Reference > Anatomy of the Human Body > Page 1047
Henry Gray (1825–1861).  Anatomy of the Human Body.  1918.
and the stylomastoid branch of the posterior auricular, which supplies the back part of the tympanic cavity and mastoid cells. The smaller arteries are—the petrosal branch of the middle meningeal, which enters through the hiatus of the facial canal; a branch from the ascending pharyngeal, and another from the artery of the pterygoid canal, which accompany the auditory tube; and the tympanic branch from the internal carotid, given off in the carotid canal and perforating the thin anterior wall of the tympanic cavity. The veins terminate in the pterygoid plexus and the superior petrosal sinus. The nerves constitute the tympanic plexus, which ramifies upon the surface of the promontory. The plexus is formed by (1) the tympanic branch of the glossopharyngeal; (2) the caroticotympanic nerves; (3) the smaller superficial petrosal nerve; and (4) a branch which joins the greater superficial petrosal.
  The tympanic branch of the glossopharyngeal (Jacobson’s nerve) enters the tympanic cavity by an aperture in its floor close to the labyrinthic wall, and divides into branches which ramify on the promontory and enter into the formation of the tympanic plexus. The superior and inferior caroticotympanic nerves from the carotid plexus of the sympathetic pass through the wall of the carotid canal, and join the branches of the tympanic branch of the glossopharyngeal. The branch to the greater superficial petrosal passes through an opening on the labyrinthic wall, in front of the fenestra vestibuli. The smaller superficial petrosal nerve, from the otic ganglion, passes backward through a foramen in the middle fossa of the base of the skull (sometimes through the foramen ovale), and enters the anterior surface of the petrous part of the temporal bone through a small aperture, situated lateral to the hiatus of the facial canal; it courses downward through the bone, past the genicular ganglion of the facial nerve, receiving a connecting filament from it, and enters the tympanic cavity, where it communicates with the tympanic branch of the glossopharyngeal, and assists in forming the tympanic plexus.
  The branches of distribution of the tympanic plexus are supplied to the mucous membrane of the tympanic cavity; a branch passes to the fenestra vestibuli, another to the fenestra cochleæ, and a third to the auditory tube. The smaller superficial petrosal may be looked upon as the continuation of the tympanic branch of the glossopharyngeal through the plexus to the otic ganglion.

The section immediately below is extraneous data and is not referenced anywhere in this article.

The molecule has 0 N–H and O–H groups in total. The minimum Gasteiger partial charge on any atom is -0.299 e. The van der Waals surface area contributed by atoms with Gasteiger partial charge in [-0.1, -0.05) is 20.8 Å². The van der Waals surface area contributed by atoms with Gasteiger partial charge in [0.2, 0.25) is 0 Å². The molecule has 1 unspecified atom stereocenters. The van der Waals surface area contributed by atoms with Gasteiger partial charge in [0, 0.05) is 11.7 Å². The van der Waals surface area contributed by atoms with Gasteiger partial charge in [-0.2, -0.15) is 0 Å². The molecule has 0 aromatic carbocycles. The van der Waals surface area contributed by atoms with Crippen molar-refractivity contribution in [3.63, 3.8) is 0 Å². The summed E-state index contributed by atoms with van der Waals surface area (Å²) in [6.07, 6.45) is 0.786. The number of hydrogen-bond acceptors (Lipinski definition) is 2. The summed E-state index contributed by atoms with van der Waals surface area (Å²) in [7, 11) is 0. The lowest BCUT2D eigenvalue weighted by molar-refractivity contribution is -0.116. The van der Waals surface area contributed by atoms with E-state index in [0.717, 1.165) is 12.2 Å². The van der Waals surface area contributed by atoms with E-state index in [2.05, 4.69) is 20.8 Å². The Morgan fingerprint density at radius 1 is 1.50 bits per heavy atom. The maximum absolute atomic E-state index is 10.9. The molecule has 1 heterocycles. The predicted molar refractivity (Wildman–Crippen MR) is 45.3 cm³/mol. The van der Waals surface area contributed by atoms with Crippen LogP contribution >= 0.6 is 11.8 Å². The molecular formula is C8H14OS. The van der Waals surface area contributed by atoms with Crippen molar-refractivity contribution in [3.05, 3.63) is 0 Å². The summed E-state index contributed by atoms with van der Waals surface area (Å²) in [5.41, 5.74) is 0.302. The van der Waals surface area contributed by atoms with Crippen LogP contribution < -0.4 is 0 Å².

In addition to the tympanic plexus there are the nerves supplying the muscles. The Tensor tympani is supplied by a branch from the mandibular through the otic ganglion, and the Stapedius by a branch from the facial.
  The chorda tympani nerve crosses the tympanic cavity. It is given off from the sensory part of the facial, about 6 mm. before the nerve emerges from the stylomastoid foramen. It runs from below upward and forward in a canal, and enters the tympanic cavity through the iter chordæ posterius, and becomes invested with mucous membrane. It traverses the tympanic cavity, crossing medial to the tympanic membrane and over the upper part of the manubrium of the malleus to the carotid wall, where it emerges through the iter chordæ anterius (canal of Huguier).
1d. 4. The Internal Ear or Labyrinth
(Auris Interna)

The internal ear is the essential part of the organ of hearing, receiving the ultimate distribution of the auditory nerve. It is called the labyrinth, from the complexity of its shape, and consists of two parts: the osseous labyrinth, a series of cavities within the petrous part of the temporal bone, and the membranous labyrinth, a series of communicating membranous sacs and ducts, contained within the bony cavities.

The Osseous Labyrinth (labyrinthus osseus) (Figs. 920, 921).—The osseous labyrinth consists of three parts: the vestibule, semicircular canals, and cochlea. These are cavities hollowed out of the substance of the bone, and lined by periosteum; they contain a clear fluid, the perilymph, in which the membranous labyrinth is situated.

The Vestibule (vestibulum).—The vestibule is the central part of the osseous labyrinth, and is situated medial to the tympanic cavity, behind the cochlea, and in front of the semicircular canals. It is somewhat ovoid in shape, but flattened transversely; it measures about 5 mm. from before backward, the same from above downward, and about 3 mm. across. In its lateral or tympanic wall is the fenestra vestibuli, closed, in the fresh state, by the base of the stapes and annular ligament. On its medial wall, at the forepart, is a small circular depression, the recessus sphæricus, which is perforated, at its anterior and inferior part, by several minute holes (macula cribrosa media) for the passage of filaments of the acoustic nerve to the saccule; and behind this depression is an oblique ridge, the crista vestibuli,


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